Select reviews and articles from the weekend papers:
"Showing children that books aren't pants," at The Times, of London. Not a review, but about the "Richard & Judy" TV program's promotion of children's literature. Books aren't pants? Whatever.
The Declaration, by Gemma Malley, at The Guardian. Diane Samuels says, "She conjures a world in the mid 22nd century where people have discovered the secret of longevity and children are outlawed. The question is whether the execution of the book lives up to the promise."
At The Washington Post, Elizabeth Ward considers books for Halloween season, including What-the-Dickens, by Gregory Maguire; The Witch's Child, by Arthur Yorinks; and The Crow, by Alison Paul. A new Mercy Watson reader and other titles are mentioned, too.
Supermodel Sophie Dahl, granddaughter of Roald, talks about her favorite books, including a number of works for children, at The Telegraph.
London's Sunday Times reviews My Dad's a Birdman, by David Almond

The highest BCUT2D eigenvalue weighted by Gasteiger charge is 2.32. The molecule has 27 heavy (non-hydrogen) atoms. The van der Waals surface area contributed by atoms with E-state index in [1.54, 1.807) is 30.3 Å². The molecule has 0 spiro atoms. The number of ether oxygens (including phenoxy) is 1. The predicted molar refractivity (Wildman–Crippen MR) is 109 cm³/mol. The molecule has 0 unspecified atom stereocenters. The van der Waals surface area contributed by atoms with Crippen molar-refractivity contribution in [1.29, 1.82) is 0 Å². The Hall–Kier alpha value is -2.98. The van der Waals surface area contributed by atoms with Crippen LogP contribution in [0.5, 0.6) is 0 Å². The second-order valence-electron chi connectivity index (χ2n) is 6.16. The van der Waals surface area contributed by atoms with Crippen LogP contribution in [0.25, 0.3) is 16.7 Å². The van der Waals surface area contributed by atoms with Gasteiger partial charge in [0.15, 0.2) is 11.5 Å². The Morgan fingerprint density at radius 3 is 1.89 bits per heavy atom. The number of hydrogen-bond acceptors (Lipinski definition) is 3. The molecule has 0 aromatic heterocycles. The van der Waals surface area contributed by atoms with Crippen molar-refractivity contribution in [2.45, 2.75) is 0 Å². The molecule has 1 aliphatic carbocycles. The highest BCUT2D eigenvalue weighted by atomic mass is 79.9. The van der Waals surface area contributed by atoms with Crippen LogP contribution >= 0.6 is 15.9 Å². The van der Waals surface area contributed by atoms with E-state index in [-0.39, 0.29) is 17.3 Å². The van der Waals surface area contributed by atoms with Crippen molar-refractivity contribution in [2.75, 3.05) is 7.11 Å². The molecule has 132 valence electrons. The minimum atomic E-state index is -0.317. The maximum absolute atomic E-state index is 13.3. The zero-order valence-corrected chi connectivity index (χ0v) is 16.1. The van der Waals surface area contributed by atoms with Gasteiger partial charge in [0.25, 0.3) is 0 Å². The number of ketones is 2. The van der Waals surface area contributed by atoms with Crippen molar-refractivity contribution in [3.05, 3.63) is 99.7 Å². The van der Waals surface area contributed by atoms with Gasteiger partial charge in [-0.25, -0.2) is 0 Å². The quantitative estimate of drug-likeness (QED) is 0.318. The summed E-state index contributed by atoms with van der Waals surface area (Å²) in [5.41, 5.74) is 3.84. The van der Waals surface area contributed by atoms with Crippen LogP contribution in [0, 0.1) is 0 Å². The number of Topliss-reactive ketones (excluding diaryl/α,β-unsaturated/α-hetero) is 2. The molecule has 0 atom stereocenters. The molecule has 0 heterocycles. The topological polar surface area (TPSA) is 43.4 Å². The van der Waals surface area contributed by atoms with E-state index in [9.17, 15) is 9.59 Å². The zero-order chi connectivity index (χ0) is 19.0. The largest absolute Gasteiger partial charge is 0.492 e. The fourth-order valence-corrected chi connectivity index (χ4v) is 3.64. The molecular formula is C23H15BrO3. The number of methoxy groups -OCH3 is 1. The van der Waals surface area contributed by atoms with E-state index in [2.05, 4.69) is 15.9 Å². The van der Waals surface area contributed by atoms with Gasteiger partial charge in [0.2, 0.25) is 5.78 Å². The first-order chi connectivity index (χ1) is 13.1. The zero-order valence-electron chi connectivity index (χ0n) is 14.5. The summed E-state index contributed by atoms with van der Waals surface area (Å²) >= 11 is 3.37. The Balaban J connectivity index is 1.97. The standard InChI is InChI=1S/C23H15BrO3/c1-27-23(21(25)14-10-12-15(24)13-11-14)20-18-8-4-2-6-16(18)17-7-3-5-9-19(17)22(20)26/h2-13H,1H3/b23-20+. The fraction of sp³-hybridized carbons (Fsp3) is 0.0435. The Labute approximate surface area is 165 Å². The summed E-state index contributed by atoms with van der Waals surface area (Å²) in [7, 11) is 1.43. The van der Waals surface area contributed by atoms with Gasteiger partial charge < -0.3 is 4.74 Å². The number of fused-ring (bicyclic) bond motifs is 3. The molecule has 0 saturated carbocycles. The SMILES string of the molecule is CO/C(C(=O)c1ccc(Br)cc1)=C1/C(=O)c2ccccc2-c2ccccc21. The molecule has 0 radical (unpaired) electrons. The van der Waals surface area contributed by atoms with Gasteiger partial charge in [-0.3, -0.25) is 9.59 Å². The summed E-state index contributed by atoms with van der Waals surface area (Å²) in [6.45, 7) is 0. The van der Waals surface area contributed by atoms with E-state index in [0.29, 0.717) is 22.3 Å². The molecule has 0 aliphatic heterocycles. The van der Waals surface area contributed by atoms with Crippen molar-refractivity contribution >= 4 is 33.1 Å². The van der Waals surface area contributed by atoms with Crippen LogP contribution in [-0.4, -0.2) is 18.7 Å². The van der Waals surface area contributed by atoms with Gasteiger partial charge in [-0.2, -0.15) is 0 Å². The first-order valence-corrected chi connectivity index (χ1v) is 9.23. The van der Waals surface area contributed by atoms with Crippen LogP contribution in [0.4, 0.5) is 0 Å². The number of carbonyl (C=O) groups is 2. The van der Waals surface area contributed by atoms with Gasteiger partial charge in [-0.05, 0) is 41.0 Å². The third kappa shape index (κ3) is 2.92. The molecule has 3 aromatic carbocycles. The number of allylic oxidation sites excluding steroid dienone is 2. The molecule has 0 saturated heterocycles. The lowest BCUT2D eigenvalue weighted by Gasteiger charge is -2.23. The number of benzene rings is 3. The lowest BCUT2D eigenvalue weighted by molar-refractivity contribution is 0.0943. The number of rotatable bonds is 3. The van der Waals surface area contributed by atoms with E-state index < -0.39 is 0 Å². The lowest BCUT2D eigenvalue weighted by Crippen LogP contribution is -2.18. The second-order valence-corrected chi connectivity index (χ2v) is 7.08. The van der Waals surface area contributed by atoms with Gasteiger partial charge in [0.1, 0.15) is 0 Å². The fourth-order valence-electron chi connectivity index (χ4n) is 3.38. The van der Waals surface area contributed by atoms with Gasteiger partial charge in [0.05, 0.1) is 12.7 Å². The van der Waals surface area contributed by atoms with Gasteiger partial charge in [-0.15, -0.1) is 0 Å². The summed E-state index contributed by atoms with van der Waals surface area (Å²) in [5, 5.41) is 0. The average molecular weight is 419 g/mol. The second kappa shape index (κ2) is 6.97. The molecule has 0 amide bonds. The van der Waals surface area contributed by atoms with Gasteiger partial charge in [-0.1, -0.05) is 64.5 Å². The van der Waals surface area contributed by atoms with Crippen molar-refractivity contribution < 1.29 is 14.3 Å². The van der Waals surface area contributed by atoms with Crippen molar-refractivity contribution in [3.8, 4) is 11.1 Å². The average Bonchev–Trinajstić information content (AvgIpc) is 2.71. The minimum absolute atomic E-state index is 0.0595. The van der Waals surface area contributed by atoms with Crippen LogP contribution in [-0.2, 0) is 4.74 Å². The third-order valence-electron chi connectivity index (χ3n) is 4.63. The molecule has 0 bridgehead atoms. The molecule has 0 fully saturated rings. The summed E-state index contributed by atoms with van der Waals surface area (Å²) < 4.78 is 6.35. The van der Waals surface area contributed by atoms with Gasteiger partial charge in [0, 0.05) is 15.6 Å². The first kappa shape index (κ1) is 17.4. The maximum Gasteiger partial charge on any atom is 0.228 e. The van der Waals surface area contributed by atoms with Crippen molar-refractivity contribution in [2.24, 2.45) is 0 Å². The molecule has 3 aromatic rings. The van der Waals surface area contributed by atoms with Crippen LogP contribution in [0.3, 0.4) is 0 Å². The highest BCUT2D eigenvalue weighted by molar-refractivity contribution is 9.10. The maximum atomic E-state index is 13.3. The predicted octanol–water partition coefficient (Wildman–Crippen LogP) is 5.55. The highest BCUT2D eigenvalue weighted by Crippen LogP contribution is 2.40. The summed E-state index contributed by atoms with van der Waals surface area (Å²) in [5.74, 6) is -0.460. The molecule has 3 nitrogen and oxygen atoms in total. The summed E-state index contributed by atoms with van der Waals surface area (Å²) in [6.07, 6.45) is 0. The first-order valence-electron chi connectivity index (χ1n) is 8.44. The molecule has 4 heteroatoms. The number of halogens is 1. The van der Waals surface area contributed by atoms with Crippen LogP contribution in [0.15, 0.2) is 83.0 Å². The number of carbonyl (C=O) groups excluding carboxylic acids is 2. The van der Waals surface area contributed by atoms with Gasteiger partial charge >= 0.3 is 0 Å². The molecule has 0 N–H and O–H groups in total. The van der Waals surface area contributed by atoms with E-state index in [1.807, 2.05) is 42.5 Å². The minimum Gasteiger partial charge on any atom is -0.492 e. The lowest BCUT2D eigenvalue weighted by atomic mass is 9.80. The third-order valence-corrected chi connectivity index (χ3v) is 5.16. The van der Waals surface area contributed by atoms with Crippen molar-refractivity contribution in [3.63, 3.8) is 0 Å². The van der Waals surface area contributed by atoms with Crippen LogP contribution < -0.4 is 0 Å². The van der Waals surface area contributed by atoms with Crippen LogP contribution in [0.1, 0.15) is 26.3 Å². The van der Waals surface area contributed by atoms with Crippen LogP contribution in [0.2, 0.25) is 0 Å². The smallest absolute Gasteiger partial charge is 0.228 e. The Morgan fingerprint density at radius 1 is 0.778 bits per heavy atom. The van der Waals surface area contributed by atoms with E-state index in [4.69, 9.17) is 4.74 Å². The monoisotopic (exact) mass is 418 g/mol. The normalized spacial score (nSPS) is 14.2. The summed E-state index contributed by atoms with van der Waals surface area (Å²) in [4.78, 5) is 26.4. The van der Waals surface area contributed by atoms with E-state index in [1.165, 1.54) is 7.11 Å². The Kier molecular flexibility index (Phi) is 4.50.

Over at the Chicago Tribune, you'll find blurbs on Nothing, by Jon Agee; Little Grrl Lost, by Charles de Lint; Beyond the Spiderwick Chronicles: The Nixie's Song, by Tony DiTerlizzi and Holly Black; Revolution Is Not a Dinner Party, by Ying Chang Compestine; Jazz on a Saturday Night, by Leo and Diane Dillon; and The Jewel Box Ballerinas, by Monique de Varennes.
At the LA Times, Sonja Bolle writes about some fictional books that take "unusually imaginative approach[es] to factual information," including Lucy and Stephen Hawking's George's Secret Key to the Universe (yes, it's the Stephen Hawking, and his daughter), Satoshi Kimura's Stone Age Boy, and Alan Madison's Velma Gratch and the Way Cool Butterfly. Also in Bolle's "Word Play" column are short reviews of new graphic novels and of Peter Sís's autobiographical picture book, The Wall.